Category Archives: Reinventing Lived Traditions pt.1

Reinventing “lived traditions” on demolished urban villages: Hadid-Zaha’s Chaoyangmen Soho mall vs. Amateur Architecture’s Ningbo History Museum (part one).

From courtyards to mallyards: Hadid-Zaha’s Chaoyangmen Soho building.

One day we (Lu Jian and I) would like to live in a courtyard house that we have “WangLued” (an architectural verb to be explained below). We love the “amateur” architects Wang Shu and Lu Wenyu. My feeling is that their historically-engaged work is increasingly important in China, where big-bucks developers have denigrated the built heritage, not least by bringing in Western “starchitects” to build computer-generated Cathedrals to new wealth and narcissistic consumption. However, that is just the view of a left-wing “waigouren”. Lu Jian ? my Tianjinese wife with expertise in Chinese construction? similarly loves Wang and Lu’s work but also views the new developments in a more positive light.
An iconic example of the new cathedrals is the late Zaha Hadid’s (1950-2016) Chaoyangmen Soho mall located near Beijing’s 2nd ring road. The mall on Chaoyangmen Lu is the second of “Hadid-Zaha’s” four collaborations with Soho China, a property development company whose CEO Zhang Xin regards their buildings as “forming the fate of the city”. Like the majority of Hadid-Zaha’s later  3D-designed oeuvre, the Chaoyangmen Soho’s design is typically biomorphic and flowing.The futuristic structure provides the sorts of journeys that make one want to glide or roll around its curves, rather than merely walk like a pre-cyborg humanoid.
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Chaoyangmen Soho: Cultural reinvention or socio-cultural death?

Regardless of the plastic-organic beauty, fans and critics have argued over whether the Chaoyangmen Soho provides social, historical and economic value.

Like Beijing’s (also RIBA  award winning) Olympic Birdcage , the Mall was built on land cleared of a historic neighbourhood. The Beijing Cultural Heritage Protection Centre’s He Shuzdong described the demolished urban villages as “the old Beijing streetscape, the original urban plan, the traditional hutong and courtyard houses, the landscape formation, and the style and colour scheme of Beijing’s unique vernacular architecture.”

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merge_from_ofoct (9)That destruction of public cultural heritage is part of a China-wide trend that ? in the capital ? has seen more than half the historic urban areas destroyed by what Beijing’s preservation watchdog calls “greedy developers” working “hand-in-hand with some corrupted officials”. Soho China’s CEO Zhang Xin agrees that property development (like other business) is generally ruled by “gaunxi” (relationships, or “who you know”), but argues that Soho’s development is free of corruption.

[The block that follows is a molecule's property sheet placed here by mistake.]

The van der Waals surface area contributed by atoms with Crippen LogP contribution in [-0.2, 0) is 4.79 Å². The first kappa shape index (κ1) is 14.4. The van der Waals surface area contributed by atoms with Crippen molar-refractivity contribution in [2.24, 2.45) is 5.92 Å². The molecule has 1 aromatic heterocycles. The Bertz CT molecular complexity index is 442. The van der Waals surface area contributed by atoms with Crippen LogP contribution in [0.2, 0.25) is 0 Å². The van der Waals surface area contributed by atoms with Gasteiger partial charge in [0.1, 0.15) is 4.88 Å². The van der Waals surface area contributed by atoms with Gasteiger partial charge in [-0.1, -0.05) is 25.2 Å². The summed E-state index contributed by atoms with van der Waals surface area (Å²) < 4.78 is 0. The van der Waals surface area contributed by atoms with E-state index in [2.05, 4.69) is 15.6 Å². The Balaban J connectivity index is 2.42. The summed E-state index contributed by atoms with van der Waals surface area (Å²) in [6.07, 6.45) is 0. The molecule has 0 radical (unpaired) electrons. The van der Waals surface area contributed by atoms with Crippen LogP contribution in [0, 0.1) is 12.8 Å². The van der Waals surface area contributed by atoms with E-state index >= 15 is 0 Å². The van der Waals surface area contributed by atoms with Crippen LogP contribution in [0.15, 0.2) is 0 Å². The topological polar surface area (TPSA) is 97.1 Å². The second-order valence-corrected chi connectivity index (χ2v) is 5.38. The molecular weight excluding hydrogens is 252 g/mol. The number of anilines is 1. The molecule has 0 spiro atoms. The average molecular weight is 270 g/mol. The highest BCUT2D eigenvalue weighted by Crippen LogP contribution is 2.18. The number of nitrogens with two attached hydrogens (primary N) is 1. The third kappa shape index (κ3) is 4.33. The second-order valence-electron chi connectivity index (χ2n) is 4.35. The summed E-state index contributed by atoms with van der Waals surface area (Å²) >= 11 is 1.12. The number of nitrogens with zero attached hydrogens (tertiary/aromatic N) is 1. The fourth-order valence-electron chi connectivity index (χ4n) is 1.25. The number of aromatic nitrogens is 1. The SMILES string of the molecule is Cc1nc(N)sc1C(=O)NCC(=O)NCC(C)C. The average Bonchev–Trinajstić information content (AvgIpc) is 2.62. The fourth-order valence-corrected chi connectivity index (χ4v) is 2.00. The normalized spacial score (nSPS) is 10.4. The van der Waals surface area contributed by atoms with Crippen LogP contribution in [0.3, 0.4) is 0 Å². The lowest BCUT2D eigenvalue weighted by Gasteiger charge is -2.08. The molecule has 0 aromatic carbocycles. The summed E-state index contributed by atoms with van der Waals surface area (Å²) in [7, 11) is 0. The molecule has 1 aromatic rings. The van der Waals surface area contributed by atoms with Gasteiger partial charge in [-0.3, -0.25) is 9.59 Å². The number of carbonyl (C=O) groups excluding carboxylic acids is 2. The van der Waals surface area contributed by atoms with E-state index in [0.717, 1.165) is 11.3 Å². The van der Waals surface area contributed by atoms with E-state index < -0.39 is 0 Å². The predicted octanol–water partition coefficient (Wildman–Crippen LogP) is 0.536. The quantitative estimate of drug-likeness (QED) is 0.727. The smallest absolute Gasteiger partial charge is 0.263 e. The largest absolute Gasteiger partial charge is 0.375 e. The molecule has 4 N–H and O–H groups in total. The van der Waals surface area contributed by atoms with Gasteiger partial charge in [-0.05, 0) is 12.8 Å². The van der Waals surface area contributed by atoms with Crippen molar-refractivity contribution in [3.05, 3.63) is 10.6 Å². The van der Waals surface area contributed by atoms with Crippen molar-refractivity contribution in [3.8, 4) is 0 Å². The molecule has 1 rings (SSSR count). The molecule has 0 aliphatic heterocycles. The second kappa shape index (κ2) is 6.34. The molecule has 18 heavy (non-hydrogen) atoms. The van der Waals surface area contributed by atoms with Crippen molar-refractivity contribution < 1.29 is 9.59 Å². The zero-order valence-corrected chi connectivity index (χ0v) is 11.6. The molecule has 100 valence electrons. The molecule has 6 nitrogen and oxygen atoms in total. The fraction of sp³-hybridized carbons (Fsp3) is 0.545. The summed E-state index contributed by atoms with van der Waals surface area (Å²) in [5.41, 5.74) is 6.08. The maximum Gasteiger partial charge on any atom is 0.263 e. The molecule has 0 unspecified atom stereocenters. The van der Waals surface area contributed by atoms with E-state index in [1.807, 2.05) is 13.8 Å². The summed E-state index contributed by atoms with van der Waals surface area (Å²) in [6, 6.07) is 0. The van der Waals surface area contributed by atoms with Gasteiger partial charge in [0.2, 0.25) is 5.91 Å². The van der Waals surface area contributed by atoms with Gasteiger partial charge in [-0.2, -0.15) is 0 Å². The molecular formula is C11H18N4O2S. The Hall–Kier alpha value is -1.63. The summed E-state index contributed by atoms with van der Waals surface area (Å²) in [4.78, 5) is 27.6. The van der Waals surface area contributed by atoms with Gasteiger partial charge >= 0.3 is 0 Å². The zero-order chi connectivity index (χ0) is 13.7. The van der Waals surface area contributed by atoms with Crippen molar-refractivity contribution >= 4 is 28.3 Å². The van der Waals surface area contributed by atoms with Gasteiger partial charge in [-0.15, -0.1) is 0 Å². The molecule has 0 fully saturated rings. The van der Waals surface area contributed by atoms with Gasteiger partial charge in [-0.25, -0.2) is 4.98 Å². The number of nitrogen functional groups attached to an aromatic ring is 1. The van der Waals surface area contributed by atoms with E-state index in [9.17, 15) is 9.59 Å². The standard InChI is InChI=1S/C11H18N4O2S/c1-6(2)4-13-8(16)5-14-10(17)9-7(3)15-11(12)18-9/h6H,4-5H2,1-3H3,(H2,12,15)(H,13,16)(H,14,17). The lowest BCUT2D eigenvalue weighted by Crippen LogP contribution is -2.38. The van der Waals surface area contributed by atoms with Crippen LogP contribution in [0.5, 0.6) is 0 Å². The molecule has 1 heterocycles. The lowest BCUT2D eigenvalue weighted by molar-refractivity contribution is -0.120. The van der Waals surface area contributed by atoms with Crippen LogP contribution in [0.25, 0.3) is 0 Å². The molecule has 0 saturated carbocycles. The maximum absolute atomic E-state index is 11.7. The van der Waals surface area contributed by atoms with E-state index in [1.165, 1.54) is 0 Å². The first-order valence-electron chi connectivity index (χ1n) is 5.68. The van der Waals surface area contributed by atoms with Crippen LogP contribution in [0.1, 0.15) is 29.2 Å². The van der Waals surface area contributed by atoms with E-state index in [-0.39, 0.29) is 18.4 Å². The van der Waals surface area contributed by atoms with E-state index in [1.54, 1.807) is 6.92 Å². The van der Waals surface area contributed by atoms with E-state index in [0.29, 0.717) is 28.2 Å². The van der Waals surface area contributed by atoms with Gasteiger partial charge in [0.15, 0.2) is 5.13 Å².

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dezeen_galaxy-soho-by-zaha-hadid_sq1The relationship of the new mall to its urban-historical context was discussed in the English newspaper The Guardian

The paper recorded He Shuzdong’s criticism that the mall had illegally destroyed the city’s built heritage. RIBA, however, praised it for the “rare generosity” of its public spaces.

 

Hadid?Zaha told The Guardian that the mall provides “a reflection of traditional Chinese architecture where courtyards create an internal world of continuous open spaces.” These varied public spaces “directly engage with the city … reinterpreting the traditional urban fabric and contemporary living patterns into a seamless urban landscape”.

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Zhang Xin views Hadid-Zaha as one of the architects “who understand what the next generation requires; connecting communities and traditions with new technologies and innovations to embrace the future.”

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Public use of the mall-yards and associated commercial space is one measure of the success or failure of Hadid-Zaha’s reinvention. Micha? Jurgielewicz argues that its current emptiness points to a design failure. Visitor experience of the mall tends to support Jurgielewicz’s argument. There are many photos of the Chaoyangmen Soho building on Tripadvisor, from Chinese and foreign visitors, most of which show it to be sparsely populated.

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One visitor’s review summed the common experience: “Very photogenic place, but an absolute ghost town. Functioned more like a park than a real office building. But worthwhile to visit if one’s interested in modern architecture”.  On the days of our visits, we also found that the mall’s many retail attendants outnumber the shoppers, while the prices of their luxury goods (tai gui le!) exceed the spending power of most urban village dwellers.

If Chaoyangmen Soho has become one of China’s many urban ghost towns, then  Hank Dittmar may have been correct in describing its formal reflection of historic courtyards as “merely writing an obituary, not keeping the culture alive.”

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